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Cross-Platform Adwind Backdoor Found Infecting Banks

TENERIFE–Researchers have uncovered a multi-platform backdoor called Adwind that is being sold as a tool for cybercriminals who have used it to infect banks around the world.

The backdoor has been in use for several years and the criminals behind it have gone through several different iterations. Adwind is the most-recent version of the backdoor and researchers say that it’s used in targeted attacks and doesn’t have the ability to self-infect computers. The attackers must rely on victims opening a malicious .JAR attachment.

The Adwind malware, which also is known as Alienspy, has a variety of capabilities, including keystroke logging, password stealing, taking screenshots, recording sound from the machine’s microphone, and stealing keys for cryptocurrencies. Adwind is sold on a subscription basis, and researchers at Kaspersky Lab, who analyzed the malware, say it could be making the criminal behind it as much as $200,000 a year.

“It has a large user base and it’s being used in a lot of different countries,” Vitaly Kamluk, a researcher at Kaspersky, said at the company’s Security Analyst Summit here Monday.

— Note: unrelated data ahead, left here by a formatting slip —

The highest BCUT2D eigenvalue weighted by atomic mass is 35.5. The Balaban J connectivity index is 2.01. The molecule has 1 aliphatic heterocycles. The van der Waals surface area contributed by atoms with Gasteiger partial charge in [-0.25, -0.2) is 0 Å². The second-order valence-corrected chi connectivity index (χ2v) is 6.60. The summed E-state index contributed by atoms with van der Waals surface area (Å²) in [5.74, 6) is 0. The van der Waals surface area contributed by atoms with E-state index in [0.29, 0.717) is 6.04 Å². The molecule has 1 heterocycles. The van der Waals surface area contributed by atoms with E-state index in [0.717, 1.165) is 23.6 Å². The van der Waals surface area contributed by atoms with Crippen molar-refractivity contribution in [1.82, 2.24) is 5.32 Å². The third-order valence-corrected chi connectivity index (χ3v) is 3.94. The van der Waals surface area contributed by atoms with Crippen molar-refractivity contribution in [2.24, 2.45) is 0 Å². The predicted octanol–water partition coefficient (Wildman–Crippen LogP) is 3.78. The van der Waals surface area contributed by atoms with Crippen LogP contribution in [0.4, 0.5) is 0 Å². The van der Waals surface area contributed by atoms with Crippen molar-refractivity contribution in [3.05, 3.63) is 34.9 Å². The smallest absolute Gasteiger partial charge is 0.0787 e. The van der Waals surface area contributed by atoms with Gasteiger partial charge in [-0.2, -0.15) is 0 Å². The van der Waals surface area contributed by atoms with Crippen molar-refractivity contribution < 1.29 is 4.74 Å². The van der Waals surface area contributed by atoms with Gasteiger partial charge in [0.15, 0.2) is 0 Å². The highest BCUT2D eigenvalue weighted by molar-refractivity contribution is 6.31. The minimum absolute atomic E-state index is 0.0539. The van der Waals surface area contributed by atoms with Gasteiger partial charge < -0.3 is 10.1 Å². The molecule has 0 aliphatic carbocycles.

A bank in Singapore that was infected with Adwind shared a sample of the malware with Kaspersky’s researchers, who dug into the code. The malware works on a number of platforms, including Windows, OS X, Android, and Linux. That kind of cross-platform capability is relatively rare, but Kamluk said he expects that to change soon.

“We should expect more and more cross-platform RATs,” he said. “They will become standard.”

The attackers who are using Adwind don’t use zero day vulnerabilities to infect target machines. Rather they rely on the tried-and-true method of spear-phighing with malicious attachments.

“Adwind doesn’t self-infect computers or spread automatically. It relies on user interaction: double-clicking the .JAR attachment in the email or doing the same from an archive. Alternatively, it can be spread via other containers like .hta or .vbs files, which install Java if it’s not available on the system and download the main Adwind.JAR file from a remote server,” an FAQ on the malware says.

Kamluk said the Adwind malware has become a favorite of some Nigerian attackers, who are switching from their old email scams to malware attacks.

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